You can retrain yourself to like healthy food

Consistently tasting once-rejected food, such as vegetables, can help that food ‘grow’ on the taste buds


We eat foods we learn to like. Yes, learn to like. For anyone interested in improving or changing their food choices, this is really critical to remember. We should expect to struggle a little and accept that introducing new tastes requires time and multiple tastings. I frequently hear blanket statements such as: “I don’t like vegetables” or “vegetables are tasteless”.

These assertions are often bolstered by food beliefs, constructed years beforehand. Remaining open-minded and challenging our thinking allows us to change. Consistently tasting the once-rejected food can actually help that food “grow” on the taste buds.

Five a day
While many of us claim to have “healthy diets”, the reality is we don’t. The World Health Organisation and the Department of Health recommend we eat 400g of fruit and vegetables every day (not including potatoes), where one serving is about 80g, hence the “five a day”. In Ireland, the average combined intake of fruit and vegetables is only 192g per day, less than half the suggested intake. As little as 9 per cent of 18-64 year olds and 15 per cent of those over 65 years meet the target.

In an adult nutrition survey, 41 per cent of participants ranked taste as the most important factor when making food selections, while 36 per cent ranked health first. The findings suggest that while many of us place great importance on health and nutrition, we are reluctant to compromise on flavour. And why should we?

Wanting to lose 7kg of weight over seven weeks is a realistic goal for many, but the real question is what are we prepared to do to get there? Personally, I love spending time strolling around a farmers’ market. They provide a great opportunity for us to buy seasonal produce and if it is in season, the flavour is much better too. Compare a dark red, vine-ripened tomato still warm from the summer sun with a winter greenhouse tomato that’s barely red and lacking in flavour – you get the point.

Seasonal foods
When foods are in season we are also rewarded financially (Bord Bia has a seasonal calendar online at There’s the argument too that seasonal foods are typically less processed. Foods that have been picked too early won’t look as appealing, so chemical ripening agents, wax coatings, and other preservatives may be more frequently used.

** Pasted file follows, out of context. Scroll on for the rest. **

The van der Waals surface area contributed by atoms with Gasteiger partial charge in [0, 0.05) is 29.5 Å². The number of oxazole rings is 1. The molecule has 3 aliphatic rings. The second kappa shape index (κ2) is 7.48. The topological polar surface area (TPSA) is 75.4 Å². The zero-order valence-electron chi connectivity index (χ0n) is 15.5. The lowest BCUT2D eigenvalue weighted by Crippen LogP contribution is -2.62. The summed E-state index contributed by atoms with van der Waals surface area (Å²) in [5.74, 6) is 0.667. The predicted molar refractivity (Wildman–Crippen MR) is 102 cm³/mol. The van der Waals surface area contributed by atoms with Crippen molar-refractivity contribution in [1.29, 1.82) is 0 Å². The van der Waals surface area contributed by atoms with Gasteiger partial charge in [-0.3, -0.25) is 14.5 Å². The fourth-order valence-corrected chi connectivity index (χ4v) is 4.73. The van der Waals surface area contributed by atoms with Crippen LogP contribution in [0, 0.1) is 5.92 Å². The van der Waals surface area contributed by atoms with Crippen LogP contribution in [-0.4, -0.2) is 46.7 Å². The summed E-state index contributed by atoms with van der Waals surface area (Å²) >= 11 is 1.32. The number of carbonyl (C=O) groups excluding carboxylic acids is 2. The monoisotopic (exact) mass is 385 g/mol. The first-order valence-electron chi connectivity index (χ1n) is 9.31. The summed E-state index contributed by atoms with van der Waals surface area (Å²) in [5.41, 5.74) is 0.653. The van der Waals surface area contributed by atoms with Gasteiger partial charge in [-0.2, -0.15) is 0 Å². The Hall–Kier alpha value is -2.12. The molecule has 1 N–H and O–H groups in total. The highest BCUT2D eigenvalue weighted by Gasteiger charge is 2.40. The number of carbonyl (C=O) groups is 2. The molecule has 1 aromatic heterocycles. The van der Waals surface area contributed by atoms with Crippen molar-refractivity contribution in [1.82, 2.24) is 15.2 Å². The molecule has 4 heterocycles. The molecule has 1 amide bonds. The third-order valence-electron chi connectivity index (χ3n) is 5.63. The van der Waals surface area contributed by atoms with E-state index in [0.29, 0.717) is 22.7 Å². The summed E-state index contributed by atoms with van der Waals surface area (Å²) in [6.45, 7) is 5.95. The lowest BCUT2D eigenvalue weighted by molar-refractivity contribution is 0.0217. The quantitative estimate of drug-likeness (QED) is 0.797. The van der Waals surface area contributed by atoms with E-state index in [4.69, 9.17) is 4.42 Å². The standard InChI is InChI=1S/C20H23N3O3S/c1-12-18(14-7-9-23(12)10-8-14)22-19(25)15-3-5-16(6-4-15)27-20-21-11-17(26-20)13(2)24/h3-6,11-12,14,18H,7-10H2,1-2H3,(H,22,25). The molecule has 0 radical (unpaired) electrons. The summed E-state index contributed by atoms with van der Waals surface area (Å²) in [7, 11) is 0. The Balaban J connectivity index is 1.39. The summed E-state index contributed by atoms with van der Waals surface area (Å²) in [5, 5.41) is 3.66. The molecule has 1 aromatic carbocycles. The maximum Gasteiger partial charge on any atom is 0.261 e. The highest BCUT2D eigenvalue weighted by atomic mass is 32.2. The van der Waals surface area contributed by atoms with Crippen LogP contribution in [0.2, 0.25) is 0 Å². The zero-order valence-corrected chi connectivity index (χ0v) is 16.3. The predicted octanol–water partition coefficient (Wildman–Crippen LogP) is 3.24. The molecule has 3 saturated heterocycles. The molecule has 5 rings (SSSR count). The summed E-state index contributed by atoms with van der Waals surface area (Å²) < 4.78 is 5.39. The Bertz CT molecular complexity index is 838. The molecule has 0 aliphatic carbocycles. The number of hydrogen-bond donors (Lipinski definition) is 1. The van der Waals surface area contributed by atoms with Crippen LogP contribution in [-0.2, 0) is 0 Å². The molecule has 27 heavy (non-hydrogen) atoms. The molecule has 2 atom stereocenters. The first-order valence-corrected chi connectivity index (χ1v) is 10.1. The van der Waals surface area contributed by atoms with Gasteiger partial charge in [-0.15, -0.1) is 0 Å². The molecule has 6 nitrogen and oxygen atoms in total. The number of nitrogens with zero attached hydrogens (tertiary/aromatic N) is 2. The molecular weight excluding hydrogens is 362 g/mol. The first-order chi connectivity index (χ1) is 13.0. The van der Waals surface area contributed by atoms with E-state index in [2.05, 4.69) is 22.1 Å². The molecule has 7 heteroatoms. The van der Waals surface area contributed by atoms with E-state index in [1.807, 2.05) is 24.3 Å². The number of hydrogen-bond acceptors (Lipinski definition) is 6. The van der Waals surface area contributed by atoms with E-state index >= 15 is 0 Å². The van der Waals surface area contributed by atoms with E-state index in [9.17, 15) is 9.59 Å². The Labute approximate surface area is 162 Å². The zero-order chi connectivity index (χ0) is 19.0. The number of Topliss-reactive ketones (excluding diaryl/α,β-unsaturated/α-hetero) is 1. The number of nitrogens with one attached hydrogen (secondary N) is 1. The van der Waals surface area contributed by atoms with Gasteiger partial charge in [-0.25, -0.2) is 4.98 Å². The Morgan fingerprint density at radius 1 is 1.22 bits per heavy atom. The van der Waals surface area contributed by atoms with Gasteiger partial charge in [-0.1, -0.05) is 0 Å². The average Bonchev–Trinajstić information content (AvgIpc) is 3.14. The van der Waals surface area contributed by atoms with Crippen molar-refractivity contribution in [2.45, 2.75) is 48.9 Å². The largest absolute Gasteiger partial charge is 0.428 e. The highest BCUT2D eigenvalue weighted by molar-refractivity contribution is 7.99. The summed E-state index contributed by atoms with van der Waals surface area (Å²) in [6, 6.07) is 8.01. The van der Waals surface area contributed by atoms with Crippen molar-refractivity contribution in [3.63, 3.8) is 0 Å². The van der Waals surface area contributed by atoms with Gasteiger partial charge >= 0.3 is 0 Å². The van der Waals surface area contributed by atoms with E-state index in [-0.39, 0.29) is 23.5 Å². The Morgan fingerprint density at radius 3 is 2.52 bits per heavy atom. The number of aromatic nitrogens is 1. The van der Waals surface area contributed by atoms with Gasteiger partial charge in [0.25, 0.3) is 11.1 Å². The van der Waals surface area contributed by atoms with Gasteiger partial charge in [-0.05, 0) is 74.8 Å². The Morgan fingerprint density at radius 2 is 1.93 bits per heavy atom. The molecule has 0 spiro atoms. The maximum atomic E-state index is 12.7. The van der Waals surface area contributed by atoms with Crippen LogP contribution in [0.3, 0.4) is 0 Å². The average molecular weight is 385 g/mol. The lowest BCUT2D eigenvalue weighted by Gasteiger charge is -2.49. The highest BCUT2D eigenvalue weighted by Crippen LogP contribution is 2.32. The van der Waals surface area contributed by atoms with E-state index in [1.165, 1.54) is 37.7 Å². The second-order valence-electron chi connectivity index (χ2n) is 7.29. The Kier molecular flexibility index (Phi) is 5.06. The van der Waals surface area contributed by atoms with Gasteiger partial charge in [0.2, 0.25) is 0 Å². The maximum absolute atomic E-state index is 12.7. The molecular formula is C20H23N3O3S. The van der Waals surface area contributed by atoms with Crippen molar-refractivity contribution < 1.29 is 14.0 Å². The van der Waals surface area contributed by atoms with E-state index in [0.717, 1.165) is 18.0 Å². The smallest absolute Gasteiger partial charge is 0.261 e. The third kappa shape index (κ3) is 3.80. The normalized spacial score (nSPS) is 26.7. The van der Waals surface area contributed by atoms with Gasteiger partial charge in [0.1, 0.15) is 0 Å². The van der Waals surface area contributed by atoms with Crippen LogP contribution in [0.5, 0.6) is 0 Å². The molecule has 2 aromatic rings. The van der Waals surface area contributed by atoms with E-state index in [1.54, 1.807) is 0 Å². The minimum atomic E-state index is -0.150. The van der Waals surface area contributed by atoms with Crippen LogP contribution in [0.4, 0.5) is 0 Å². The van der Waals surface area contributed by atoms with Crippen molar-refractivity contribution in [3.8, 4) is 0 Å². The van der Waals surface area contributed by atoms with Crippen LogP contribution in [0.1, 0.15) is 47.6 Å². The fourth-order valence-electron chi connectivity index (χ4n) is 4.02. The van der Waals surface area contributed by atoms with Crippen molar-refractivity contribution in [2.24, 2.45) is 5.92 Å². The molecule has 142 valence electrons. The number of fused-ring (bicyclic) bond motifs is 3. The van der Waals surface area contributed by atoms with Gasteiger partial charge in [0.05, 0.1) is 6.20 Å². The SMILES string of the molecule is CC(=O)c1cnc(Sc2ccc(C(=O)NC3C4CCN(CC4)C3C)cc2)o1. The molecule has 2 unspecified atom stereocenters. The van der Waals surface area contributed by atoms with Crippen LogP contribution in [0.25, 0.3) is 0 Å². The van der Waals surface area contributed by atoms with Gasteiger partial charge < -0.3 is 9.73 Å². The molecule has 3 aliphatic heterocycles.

Boring salads are boring. Colourful, nutritious and seasonal salads are anything but! While I often stick to mixed leaves, some nuts or seeds and a nutrient rich veg if I need something quick, I’ll also spend a little more time dicing and slicing if the recipe looks good.

I tried out this coleslaw and beetroot salad from Liz Nolan’s cookbook My Goodness. The verdict is “big on taste and nutrition”.


This recipe makes a large quantity, which holds well when kept in the fridge. It’s delicious served with the beetroot, basil and hazelnut salad. (Serves 8)

1 orange
2 tbsp raisins
Small sweetheart or savoy cabbage
2 medium carrots, grated
1 medium courgette, grated
2 sticks celery, sliced thinly
1 small green pepper, sliced thinly
1 small red pepper, sliced thinly
1 small red onion, sliced thinly
2 tbsp pumpkin seeds
1 eating apple, grated
Handful fresh parsley, finely chopped

Cashew mayonnaise
100g cashew nuts
4 tbsp extra virgin olive oil
2 tbsp lemon juice
1 tbsp agave syrup or honey
1 heaped tbsp Dijon mustard
tsp Himalayan or sea salt
5 tbsp water
1 handful chopped parsley
2 tbsp pomegranate seeds (optional)

1 Finely chop the zest of 1 orange and put into a small bowl.
2 Cut the orange in half and squeeze the juice from one half into the bowl. Add the raisins and leave to soak.
3 Put the cashews into a small bowl and cover with boiling water. Leave for about 15 minutes while you prepare the vegetables.
4 Quarter the cabbage and slice as finely as possible. Rinse and drain.
5 Mix with all the other vegetables ingredients in a large bowl.
6 Stir in the raisin and orange mix, and the pumpkin seeds. Set aside while you make the dressing.

1 Put the oil, lemon juice, syrup, mustard and salt into the food processor. Drain the cashews and add.
2 Process for about two minutes, add the water and process again for another minute.
3 Check the consistency - it should be like a thick sauce and very slightly grainy from the cashews. Add a little more water if necessary.
4 Pour the dressing over the vegetables, add the apple and mix well.
5 Transfer to a serving bowl and sprinkle over the chopped parsley and pomegranate seeds if you can get them - they look like little jewels!

(Serves 4-6)

50g hazelnuts
4 tbsp extra virgin olive oil
1 tbsp balsamic vinegar
1 clove garlic, crushed
1 tsp Dijon mustard
1 tsp honey
6 small/medium cooked beetroots
1 small red onion
2 sticks celery
10 large basil leaves

1 In a small dry frying pan gently toast the hazelnuts until the skins are darkened. Let them cool and then rub off the skins with your hands. Don’t worry if all the skin doesn’t come off. Set aside.
2 Make the dressing by whisking together the oil, vinegar, garlic, mustard and honey.
3 Chop the beetroots into small chunks and put them into a medium-sized bowl.
4 Finely dice the onion, thinly slice the celery and finely shred the basil leaves. Add to the beetroot.
5 Crush the cooled hazelnuts a little by putting them between two sheets of kitchen paper and pressing a rolling pin over them. Add to the beetroot.
6 Pour on the dressing. Stir well and spoon into a serving dish.
7 Decorate with a basil leaf or two.

Paula Mee is lead dietitian at Medfit Proactive Healthcare and a member of the Irish Nutrition and Dietetic Institute. Tweet @paulamarymee

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